Faced with mounting pressure from state governments and even Congress, the NCAA Board of Governors voted Tuesday to allow amateur athletes to profit from the use of their name, image and likeness.
The board voted unanimously at its meeting held at Emory University in Atlanta.
“We must embrace change to provide the best possible experience for college athletes,” board chair Michael V. Drake, president of Ohio State University, said in a news release.
California Gov. Gavin Newsom recently signed the “Fair Pay To Play Act,” legislation to ban the NCAA from stripping students of the eligibility to play for accepting compensation for their name, face or likeness.
Similar measures were being considered in Florida, Illinois, New York, Pennsylvania and in the U.S. Congress.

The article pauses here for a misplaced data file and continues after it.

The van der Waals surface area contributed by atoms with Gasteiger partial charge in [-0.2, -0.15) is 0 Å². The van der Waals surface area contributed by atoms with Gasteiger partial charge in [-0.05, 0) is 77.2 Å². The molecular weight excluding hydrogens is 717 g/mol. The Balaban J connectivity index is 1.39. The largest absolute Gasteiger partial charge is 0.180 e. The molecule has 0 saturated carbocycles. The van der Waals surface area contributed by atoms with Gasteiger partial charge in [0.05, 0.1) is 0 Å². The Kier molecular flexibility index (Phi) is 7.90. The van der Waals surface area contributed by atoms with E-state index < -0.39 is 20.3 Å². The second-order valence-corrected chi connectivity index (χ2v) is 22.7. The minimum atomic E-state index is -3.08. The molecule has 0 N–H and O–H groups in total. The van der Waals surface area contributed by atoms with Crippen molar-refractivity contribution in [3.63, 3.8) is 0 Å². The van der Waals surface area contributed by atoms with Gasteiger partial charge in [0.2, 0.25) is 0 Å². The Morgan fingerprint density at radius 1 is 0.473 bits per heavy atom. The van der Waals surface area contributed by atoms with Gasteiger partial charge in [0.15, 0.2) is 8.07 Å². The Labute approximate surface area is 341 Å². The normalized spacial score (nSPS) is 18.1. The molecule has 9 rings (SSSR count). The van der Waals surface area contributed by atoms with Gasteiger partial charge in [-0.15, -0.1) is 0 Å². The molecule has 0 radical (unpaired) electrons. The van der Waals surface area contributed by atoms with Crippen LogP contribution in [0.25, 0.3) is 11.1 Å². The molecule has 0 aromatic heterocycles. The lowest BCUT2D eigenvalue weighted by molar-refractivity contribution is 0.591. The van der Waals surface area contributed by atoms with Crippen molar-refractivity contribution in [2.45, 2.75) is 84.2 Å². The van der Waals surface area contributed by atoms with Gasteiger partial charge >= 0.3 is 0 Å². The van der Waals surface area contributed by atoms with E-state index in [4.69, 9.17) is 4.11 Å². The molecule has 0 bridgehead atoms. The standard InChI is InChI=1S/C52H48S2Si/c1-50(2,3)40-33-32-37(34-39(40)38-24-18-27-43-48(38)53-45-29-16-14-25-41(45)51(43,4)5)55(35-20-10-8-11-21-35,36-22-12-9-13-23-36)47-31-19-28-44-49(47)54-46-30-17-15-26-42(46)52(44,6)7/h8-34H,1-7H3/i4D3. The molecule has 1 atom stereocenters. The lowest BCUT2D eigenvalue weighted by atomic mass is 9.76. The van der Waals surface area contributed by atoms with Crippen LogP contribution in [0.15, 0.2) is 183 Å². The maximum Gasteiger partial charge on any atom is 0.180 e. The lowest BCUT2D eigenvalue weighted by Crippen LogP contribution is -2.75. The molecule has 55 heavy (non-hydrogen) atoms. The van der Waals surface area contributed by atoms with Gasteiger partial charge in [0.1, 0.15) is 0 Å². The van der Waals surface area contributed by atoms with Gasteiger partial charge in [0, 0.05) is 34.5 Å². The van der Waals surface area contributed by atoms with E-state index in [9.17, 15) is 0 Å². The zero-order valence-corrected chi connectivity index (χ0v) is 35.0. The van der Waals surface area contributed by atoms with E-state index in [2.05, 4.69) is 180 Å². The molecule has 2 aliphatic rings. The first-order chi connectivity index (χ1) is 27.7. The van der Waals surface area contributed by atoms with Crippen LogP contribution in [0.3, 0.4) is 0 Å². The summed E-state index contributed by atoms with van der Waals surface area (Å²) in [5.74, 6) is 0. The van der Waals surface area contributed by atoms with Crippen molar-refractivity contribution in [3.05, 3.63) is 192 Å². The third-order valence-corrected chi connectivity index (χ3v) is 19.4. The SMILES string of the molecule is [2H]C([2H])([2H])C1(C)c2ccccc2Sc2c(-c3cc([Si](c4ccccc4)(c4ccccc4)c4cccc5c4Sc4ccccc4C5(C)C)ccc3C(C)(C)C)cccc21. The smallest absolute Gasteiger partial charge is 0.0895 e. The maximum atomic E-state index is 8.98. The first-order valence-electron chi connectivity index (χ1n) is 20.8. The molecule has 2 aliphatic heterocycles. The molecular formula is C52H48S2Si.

College athletes are considered amateurs, although many receive a scholarship to attend their respective universities. The NCAA, although it has “explored possible means of compensating students for use of their likeness,” blocks athletes from monetizing their college athleticism.
In 2017, the NCAA declared a University of Central Florida kicker ineligible because he earned money from his YouTube channel.
But several states were prepared to regulate the NCAA over the issue, so the board of governor’s changed their stance to avoid future headaches.
The changes are expected to be implemented no later the January 2021.